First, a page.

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EMBA changes

Ed Leonard recently stepped down as associate dean of the W. Cliff Oxford Executive MBA program and will return to the classroom. “When I came to teach at Goizueta in 1979, it was one of the first schools to offer an EMBA,” remembers Leonard. Ten years later he was asked to run the program.

Ed Leonard has been instrumental in moving the Executive MBA programs forward.

“He has been instrumental in moving our Executive MBA programs forward,” says Dean Larry Benveniste. Under Leonard’s leadership, Goizueta’s modular and weekend EMBA programs have grown in size, quality and reputation. Ever the team builder, however, Leonard says credit should also go to “a great faculty, great students, and a great staff.”

W. Cliff Oxford 94EMBA, who endowed the program, says that Leonard brought a customer-centric approach to it. “He found how to deliver rigorous academics to adults. That’s what gave it its ratings,” he says, referring to the fact that this year, U.S. News & World Report ranked Goizueta’s EMBA 10th in the country and that last year BusinessWeek ranked it 7th in the world and first in the South.

Recognizing that many potential EMBA students are unable to travel to campus every other weekend, Leonard spearheaded the development and implementation of the Modular Executive MBA program, which allows students to do 30 percent of their coursework online. Today the program draws business managers from across the nation, as well as from Europe, South America, and Asia.

Leonard increased the EMBA programs’ focus on global business. In addition to courses, each EMBA class participates in a one-week international colloquium, visiting cities such as Barcelona, Istanbul, or Shanghai, where students engage with local business leaders, professors, and members of the media to learn about the complexities and opportunities of business abroad. According to Rick Gilkey, professor in the practice of organization and management, Leonard’s “overseas programs are a benchmark for instilling a truly global perspective.”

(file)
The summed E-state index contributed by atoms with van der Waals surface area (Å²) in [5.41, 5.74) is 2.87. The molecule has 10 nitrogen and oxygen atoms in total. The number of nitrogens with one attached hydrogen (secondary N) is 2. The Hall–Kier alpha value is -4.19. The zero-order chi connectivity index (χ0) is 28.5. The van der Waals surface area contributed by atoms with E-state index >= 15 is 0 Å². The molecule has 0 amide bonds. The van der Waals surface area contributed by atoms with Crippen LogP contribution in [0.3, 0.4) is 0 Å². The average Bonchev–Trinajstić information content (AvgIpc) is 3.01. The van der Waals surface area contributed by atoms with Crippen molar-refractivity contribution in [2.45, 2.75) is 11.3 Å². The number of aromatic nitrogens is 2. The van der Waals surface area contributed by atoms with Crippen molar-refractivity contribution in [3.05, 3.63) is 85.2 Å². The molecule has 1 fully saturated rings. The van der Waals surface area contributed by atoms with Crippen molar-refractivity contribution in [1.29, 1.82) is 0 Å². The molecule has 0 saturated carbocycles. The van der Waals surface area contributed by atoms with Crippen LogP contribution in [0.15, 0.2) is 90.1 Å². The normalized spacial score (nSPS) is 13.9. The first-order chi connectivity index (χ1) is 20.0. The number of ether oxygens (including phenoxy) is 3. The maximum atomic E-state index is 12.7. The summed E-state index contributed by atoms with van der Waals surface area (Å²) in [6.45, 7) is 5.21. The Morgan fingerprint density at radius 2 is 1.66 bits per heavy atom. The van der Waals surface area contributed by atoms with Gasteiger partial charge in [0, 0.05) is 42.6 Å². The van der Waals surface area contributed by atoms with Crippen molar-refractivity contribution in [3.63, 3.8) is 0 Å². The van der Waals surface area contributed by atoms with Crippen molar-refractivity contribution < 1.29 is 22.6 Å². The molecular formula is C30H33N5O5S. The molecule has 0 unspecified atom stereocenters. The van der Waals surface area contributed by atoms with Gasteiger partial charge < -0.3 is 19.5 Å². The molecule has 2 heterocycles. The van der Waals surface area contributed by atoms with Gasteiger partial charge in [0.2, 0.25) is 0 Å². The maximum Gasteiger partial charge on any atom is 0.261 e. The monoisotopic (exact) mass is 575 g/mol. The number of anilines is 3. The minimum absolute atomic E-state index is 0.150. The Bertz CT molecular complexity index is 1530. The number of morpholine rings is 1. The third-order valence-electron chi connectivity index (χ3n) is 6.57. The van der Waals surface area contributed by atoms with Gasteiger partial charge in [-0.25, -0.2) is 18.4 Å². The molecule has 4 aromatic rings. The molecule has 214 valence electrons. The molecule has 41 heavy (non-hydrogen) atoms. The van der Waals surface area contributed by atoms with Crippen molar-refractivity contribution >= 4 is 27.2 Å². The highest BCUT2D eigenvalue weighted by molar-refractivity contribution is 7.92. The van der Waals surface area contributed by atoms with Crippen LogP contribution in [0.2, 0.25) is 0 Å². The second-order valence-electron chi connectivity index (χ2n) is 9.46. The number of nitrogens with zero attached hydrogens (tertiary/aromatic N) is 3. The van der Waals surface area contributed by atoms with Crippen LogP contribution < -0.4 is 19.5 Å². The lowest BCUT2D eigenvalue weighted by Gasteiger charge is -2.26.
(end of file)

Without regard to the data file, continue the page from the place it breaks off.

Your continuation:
Benveniste says that during Leonard’s tenure, the EMBA programs “pioneered new programming and services, such as leadership and career development.” The knowledgeable staff behind this service advises EMBA students on how they can become more marketable and manage their careers after graduation.

“Ed has been an excellent citizen of Goizueta Business School, always stepping up to do whatever was asked of him,” notes Al Hartgraves, professor of accounting. Leonard has directed the Evening MBA programs, served as associate dean of academic programs and as area coordinator for the marketing faculty, developed nondegree programs and, of course, taught marketing courses.

“Ed is a wonderful classroom presenter and an excellent facilitator of in-class discussions,” says Robert Kazanjian, professor of organization and management. “He brings a detailed understanding of marketing theory and research that is also well grounded in current best practice.” Jeff Jackson 09EMBA adds that Leonard is “engaging and accessible and always has real-world examples to illustrate learning points.”

Marketing area coordinator Doug Bowman says he is very pleased Leonard will continue to teach marketing strategy to EMBA students. “Students always benefit when Ed is teaching, and the marketing area faculty will benefit from Ed’s experience and perspective.”
As for the EMBA programs, they are in good hands. Steve Walton, associate professor in the practice of information systems and operations management, has taken over the helm.

Christian Kirkpatrick

The inaugural MEMBA class takes time out for a photo.

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